In Environmental crime

This case study presents the key findings of research conducted between June and August 2016 into the impacts of illicit gold mining in the Madre de Dios region in Peru, focussing on how communities can be supported in effecting a shift from informal mining structures to formal, specifically agricultural, activities. The study scrutinises the Agrobosque project, a cooperative which provides technical and financial support to its members, many ex or current gold miners, in growing cocoa and drives initiatives targeting the detrimental social impacts of mining. This reveals the key drivers incentivising the transition from informal to formal structures, and the main obstacles hindering this transition. Interviews with national and regional politicians shaping agricultural and mining policy, and the third sector working in this eld, contextualise Agrobosque’s work, yielding a set of programmatic recommendations to strengthen the current response, together with key changes necessary to national and regional policy.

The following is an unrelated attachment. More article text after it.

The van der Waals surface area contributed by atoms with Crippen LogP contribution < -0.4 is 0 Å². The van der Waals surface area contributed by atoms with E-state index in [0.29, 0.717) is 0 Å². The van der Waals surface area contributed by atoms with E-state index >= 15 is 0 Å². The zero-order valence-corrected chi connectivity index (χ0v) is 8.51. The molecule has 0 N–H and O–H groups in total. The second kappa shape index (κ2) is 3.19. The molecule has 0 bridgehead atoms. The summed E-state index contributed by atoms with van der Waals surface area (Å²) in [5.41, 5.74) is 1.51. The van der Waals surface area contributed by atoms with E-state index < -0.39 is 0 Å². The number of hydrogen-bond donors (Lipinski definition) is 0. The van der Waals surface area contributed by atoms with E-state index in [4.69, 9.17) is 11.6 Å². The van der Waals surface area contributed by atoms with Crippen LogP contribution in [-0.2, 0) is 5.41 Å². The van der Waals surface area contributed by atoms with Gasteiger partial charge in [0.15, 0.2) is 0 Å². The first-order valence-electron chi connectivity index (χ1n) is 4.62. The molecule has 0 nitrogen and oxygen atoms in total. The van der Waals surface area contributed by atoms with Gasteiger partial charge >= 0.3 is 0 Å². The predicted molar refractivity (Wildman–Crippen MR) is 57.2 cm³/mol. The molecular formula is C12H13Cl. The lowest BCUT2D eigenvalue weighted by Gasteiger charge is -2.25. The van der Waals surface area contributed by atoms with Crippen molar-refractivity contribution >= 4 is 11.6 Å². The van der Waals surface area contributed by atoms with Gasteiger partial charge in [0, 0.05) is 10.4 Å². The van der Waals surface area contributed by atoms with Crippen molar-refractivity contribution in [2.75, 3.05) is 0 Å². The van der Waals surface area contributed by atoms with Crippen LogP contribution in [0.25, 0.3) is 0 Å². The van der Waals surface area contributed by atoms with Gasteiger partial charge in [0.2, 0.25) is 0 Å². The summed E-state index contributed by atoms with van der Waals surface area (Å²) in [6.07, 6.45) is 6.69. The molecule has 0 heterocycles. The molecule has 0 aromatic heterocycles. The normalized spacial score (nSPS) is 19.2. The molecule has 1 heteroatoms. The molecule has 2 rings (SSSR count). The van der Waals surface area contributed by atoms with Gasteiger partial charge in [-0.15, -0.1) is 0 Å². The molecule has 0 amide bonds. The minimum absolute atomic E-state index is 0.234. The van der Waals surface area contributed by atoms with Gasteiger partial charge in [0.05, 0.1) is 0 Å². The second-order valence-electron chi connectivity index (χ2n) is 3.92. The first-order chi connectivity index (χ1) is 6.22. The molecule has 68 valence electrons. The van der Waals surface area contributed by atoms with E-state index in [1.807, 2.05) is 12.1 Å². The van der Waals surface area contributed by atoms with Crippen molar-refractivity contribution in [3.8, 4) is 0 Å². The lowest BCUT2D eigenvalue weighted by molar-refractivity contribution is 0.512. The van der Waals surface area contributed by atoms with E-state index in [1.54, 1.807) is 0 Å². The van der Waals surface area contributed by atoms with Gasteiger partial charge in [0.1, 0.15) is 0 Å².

This report was written by Lucia Bird and Nils Krauer for the Global Initiative against Transnational Organized Crime.

Lucia and Nils would like to thank Tuesday Reitano, Global Initiative Deputy Director for her direction, and Livia Wagner for her insight and guidance in preparing the eld research, reviewing and editing the case study.

The Global Initiative wishes to acknowledge the considerable assistance of Terre des Hommes Suisse for their generous cooperation and sharing their expertise, especially on the AgroBosque project in Madre de Dios, Peru. Further thanks goes to the OECD, who supported the Global Initiative with valuable inputs for starting a compendium of case studies, of which this is the first one.

The Global Initiative would also like to thank all of the experts and community members who generously shared their experience and valuable insight and all those who fight for the protection of human and labour rights and the environment.

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